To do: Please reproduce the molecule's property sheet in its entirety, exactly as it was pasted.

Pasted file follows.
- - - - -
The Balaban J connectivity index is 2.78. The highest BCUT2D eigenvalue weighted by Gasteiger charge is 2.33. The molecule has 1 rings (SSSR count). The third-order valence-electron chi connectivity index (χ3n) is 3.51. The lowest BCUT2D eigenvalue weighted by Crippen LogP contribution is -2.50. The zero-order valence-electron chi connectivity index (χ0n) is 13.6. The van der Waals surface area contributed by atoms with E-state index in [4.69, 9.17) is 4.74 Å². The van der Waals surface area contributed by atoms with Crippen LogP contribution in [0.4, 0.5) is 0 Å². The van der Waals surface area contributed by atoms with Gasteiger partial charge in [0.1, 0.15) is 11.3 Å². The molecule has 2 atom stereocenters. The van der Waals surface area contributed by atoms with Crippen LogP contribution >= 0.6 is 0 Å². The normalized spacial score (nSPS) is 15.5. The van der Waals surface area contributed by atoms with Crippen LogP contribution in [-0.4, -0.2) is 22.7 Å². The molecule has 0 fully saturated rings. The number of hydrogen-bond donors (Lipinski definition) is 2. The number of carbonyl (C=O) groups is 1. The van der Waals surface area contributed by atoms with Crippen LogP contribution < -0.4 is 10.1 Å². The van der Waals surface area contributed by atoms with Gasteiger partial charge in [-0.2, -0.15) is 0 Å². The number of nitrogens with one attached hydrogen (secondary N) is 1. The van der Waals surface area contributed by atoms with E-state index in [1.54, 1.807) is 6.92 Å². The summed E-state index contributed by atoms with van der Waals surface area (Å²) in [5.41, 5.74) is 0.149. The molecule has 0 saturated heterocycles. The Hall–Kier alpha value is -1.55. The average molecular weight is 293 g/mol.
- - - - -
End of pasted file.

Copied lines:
The Balaban J connectivity index is 2.78. The highest BCUT2D eigenvalue weighted by Gasteiger charge is 2.33. The molecule has 1 rings (SSSR count). The third-order valence-electron chi connectivity index (χ3n) is 3.51. The lowest BCUT2D eigenvalue weighted by Crippen LogP contribution is -2.50. The zero-order valence-electron chi connectivity index (χ0n) is 13.6. The van der Waals surface area contributed by atoms with E-state index in [4.69, 9.17) is 4.74 Å². The van der Waals surface area contributed by atoms with Crippen LogP contribution in [0.4, 0.5) is 0 Å². The van der Waals surface area contributed by atoms with Gasteiger partial charge in [0.1, 0.15) is 11.3 Å². The molecule has 2 atom stereocenters. The van der Waals surface area contributed by atoms with Crippen LogP contribution >= 0.6 is 0 Å². The normalized spacial score (nSPS) is 15.5. The van der Waals surface area contributed by atoms with Crippen LogP contribution in [-0.4, -0.2) is 22.7 Å². The molecule has 0 fully saturated rings. The number of hydrogen-bond donors (Lipinski definition) is 2. The number of carbonyl (C=O) groups is 1. The van der Waals surface area contributed by atoms with Crippen LogP contribution < -0.4 is 10.1 Å². The van der Waals surface area contributed by atoms with Gasteiger partial charge in [-0.2, -0.15) is 0 Å². The number of nitrogens with one attached hydrogen (secondary N) is 1. The van der Waals surface area contributed by atoms with E-state index in [1.54, 1.807) is 6.92 Å². The summed E-state index contributed by atoms with van der Waals surface area (Å²) in [5.41, 5.74) is 0.149. The molecule has 0 saturated heterocycles. The Hall–Kier alpha value is -1.55. The average molecular weight is 293 g/mol.